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3 Comparing different cryptographic techniques

This section is part of the amber and green pathways.

The field of modern cryptography is steadily growing with its increased use in everyday life when surfing the internet, using your card in a cash machine etc.

There are hundreds of different cryptography schemes each with different applications, some of the most notable are described below.

There are hundreds of different cryptography schemes/algorithms each with different applications. Broadly, all cryptographic techniques that are currently used can be classified into three types; symmetric algorithms, asymmetric algorithms and hash functions.

This image demonstrates three types of crytographic algorithm using diagrams and text. The first two diagrams show the word 'plaintext' with an arrow leading to the word 'ciphertext', and then another arrow leading to another 'plaintext'. In the first diagram, there are identical keys drawn above both arrows. The text beneath reads 'Secret key (symmetric) cryptography. SKC uses a single key for both encryption and decryption.' The second diagram is identical, but the keys are drawn in different colours. The text beneath reads 'Public key (asymmetric) cryptography. PKC uses two keys, one for encryption and the other one for decryption.' The third diagram shows the word 'plaintext' with an arrowing leading to the word 'ciphertext'. The text beneath reads 'Hash function (one-way cryptography). Hash functions have no key since the plaintext is not recoverable from the ciphertext.'
Figure 9 Types of cryptographic algorithms

Some of the most notable encryption standards are described below.

DES (Data Encryption Standard)

DES was first developed in the 1970s and was adopted by the United States National Bureau Of Standards as the US government standard for encrypting sensitive information. It is a symmetric cipher using 56-bit keys.

Due to DES’s relatively small key size it was discovered that it was possible to crack the encryption with a brute force attack. Although this was a theoretical risk when first proposed, the great increases in computing power over recent years have shown that DES can be brute forced in less than a day. It was this weakness that led to official adoption of other encryption standards, such as AES, by the US government.

A variant of DES, called Triple DES was developed to provide additional security, and be compatible with the previous version, without the requirement to develop a completely new cipher. Triple DES uses three rounds of DES encryption and three separate 56-bit DES keys.

Triple DES is widely used in e-commerce and online payment applications, as well as securing data in Microsoft Outlook. By current projections of the growth in computer power, Triple DES will remain secure from a brute force attack until at least 2030.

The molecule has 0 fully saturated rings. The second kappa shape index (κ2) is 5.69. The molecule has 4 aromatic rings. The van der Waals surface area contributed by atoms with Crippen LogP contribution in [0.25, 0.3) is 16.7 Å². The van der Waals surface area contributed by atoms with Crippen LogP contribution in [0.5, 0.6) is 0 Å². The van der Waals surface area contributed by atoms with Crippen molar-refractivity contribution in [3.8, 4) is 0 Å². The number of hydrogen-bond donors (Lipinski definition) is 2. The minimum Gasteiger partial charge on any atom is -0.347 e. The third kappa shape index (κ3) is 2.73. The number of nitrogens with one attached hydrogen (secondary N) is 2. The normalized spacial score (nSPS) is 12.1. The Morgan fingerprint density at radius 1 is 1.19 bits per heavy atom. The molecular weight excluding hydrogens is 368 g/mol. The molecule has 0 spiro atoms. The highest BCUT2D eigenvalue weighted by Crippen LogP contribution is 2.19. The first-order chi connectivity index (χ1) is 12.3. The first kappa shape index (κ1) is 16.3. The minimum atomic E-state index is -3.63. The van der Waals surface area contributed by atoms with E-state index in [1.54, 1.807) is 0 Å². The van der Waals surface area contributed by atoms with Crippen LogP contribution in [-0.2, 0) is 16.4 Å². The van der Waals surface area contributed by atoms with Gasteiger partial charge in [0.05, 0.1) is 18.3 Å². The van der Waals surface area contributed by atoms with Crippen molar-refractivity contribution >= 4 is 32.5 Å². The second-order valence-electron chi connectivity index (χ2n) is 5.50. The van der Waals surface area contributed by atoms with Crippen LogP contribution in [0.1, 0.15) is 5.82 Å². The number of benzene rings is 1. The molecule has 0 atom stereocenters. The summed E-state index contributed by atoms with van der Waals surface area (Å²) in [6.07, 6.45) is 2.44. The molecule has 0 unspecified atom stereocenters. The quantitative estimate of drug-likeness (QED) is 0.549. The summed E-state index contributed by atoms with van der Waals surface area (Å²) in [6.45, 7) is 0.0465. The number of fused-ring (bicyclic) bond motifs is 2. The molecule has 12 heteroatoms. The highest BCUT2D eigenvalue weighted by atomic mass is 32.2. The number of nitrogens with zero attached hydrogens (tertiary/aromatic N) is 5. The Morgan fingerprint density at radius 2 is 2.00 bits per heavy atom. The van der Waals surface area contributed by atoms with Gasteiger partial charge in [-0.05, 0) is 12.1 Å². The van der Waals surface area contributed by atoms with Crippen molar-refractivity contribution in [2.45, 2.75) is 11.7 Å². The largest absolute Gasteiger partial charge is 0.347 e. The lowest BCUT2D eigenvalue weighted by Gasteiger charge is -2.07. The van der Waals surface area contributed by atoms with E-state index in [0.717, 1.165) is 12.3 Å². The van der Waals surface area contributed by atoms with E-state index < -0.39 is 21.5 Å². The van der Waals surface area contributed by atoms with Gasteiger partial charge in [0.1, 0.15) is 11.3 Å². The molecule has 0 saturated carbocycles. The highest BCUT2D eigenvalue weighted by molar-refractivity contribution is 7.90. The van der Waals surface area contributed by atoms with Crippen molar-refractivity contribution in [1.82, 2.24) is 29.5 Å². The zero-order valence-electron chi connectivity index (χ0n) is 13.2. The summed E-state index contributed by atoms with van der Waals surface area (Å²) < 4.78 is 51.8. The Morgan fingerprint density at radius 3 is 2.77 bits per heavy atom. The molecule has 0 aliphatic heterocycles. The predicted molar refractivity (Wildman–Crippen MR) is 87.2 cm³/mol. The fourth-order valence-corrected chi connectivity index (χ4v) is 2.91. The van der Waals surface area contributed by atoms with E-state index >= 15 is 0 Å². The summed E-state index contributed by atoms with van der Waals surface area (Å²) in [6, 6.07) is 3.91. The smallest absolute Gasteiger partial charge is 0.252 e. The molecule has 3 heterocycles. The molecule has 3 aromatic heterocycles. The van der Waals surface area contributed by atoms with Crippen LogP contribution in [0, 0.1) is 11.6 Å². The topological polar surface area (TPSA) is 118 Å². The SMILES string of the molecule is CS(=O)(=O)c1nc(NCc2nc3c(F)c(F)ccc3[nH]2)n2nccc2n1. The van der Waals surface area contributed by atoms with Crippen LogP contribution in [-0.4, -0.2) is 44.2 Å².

AES (Advanced Encryption Standard)

The realisation that the DES standard was no longer adequate led the United States government to call for a replacement. After an open competition lasting five years, AES was adopted as a US government standard in 2001. AES uses a combination of symmetric ciphers and either 128, 192 or 256-bit keys providing enhanced security over DES. Although some potential weaknesses have been identified in AES, most are theoretical, with the encryption being easiest to break in a situation where it has not been implemented correctly rather than in the case of a brute force attack where every possible key combination must be tried.

AES is now widely used in commercial applications since the underlying specification is freely available for personal or commercial use. It is used to protect archive files, encrypting computer file systems (such as Windows 2000 onwards), encrypting hard disks and for secure file transmission. Such is its importance that many microprocessors now include AES in their instruction sets to speed up encryption and decryption.


Blowfish was developed in the early 1990s as a potential replacement for DES, though AES ultimately became the agreed standard form of encryption. It is a cipher supporting variable key lengths from 1 to 448 bits. To date there has been no known successful attempt to break the encryption in its full implementation, although weaknesses have been identified when Blowfish is used with relatively weak keys. The related twofish and threefish ciphers have been designed to overcome these weaknesses, although most users have switched to AES.

Next, you’ll find out how cryptography is used to prove identity online.


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